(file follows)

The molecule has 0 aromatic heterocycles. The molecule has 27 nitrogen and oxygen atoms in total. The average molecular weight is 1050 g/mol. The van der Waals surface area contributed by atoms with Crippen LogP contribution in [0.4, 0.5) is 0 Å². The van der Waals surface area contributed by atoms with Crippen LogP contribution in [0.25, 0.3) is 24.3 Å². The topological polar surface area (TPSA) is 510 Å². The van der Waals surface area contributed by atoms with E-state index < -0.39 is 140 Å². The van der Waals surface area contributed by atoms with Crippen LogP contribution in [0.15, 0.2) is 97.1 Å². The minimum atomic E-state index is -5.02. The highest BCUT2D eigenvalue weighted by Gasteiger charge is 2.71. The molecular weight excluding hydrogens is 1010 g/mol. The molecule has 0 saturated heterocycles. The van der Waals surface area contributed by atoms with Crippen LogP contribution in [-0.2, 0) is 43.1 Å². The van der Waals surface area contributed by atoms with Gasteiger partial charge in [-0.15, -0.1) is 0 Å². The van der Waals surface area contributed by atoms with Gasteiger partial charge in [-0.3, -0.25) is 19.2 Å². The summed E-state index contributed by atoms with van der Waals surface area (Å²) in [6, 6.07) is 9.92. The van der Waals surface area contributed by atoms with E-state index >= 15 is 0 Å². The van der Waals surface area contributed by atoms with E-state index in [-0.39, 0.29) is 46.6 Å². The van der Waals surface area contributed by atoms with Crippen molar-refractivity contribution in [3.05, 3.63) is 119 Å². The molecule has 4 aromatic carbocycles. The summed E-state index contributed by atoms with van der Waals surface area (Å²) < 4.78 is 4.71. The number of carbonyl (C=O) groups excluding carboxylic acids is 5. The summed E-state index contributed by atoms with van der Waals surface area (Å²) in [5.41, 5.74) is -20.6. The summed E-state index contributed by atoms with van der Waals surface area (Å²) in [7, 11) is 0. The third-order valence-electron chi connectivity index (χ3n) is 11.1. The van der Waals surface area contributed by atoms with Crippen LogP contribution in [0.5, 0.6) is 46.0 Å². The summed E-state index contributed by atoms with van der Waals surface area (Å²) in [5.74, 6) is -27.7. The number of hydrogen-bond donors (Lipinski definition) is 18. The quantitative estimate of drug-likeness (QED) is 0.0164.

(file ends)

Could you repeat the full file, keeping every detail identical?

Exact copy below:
The molecule has 0 aromatic heterocycles. The molecule has 27 nitrogen and oxygen atoms in total. The average molecular weight is 1050 g/mol. The van der Waals surface area contributed by atoms with Crippen LogP contribution in [0.4, 0.5) is 0 Å². The van der Waals surface area contributed by atoms with Crippen LogP contribution in [0.25, 0.3) is 24.3 Å². The topological polar surface area (TPSA) is 510 Å². The van der Waals surface area contributed by atoms with E-state index < -0.39 is 140 Å². The van der Waals surface area contributed by atoms with Crippen LogP contribution in [0.15, 0.2) is 97.1 Å². The minimum atomic E-state index is -5.02. The highest BCUT2D eigenvalue weighted by Gasteiger charge is 2.71. The molecular weight excluding hydrogens is 1010 g/mol. The molecule has 0 saturated heterocycles. The van der Waals surface area contributed by atoms with Crippen LogP contribution in [-0.2, 0) is 43.1 Å². The van der Waals surface area contributed by atoms with Gasteiger partial charge in [-0.15, -0.1) is 0 Å². The van der Waals surface area contributed by atoms with Gasteiger partial charge in [-0.3, -0.25) is 19.2 Å². The summed E-state index contributed by atoms with van der Waals surface area (Å²) in [6, 6.07) is 9.92. The van der Waals surface area contributed by atoms with E-state index >= 15 is 0 Å². The van der Waals surface area contributed by atoms with E-state index in [-0.39, 0.29) is 46.6 Å². The van der Waals surface area contributed by atoms with Crippen molar-refractivity contribution in [3.05, 3.63) is 119 Å². The molecule has 4 aromatic carbocycles. The summed E-state index contributed by atoms with van der Waals surface area (Å²) < 4.78 is 4.71. The number of carbonyl (C=O) groups excluding carboxylic acids is 5. The summed E-state index contributed by atoms with van der Waals surface area (Å²) in [5.41, 5.74) is -20.6. The summed E-state index contributed by atoms with van der Waals surface area (Å²) in [7, 11) is 0. The third-order valence-electron chi connectivity index (χ3n) is 11.1. The van der Waals surface area contributed by atoms with Crippen LogP contribution in [0.5, 0.6) is 46.0 Å². The summed E-state index contributed by atoms with van der Waals surface area (Å²) in [5.74, 6) is -27.7. The number of hydrogen-bond donors (Lipinski definition) is 18. The quantitative estimate of drug-likeness (QED) is 0.0164.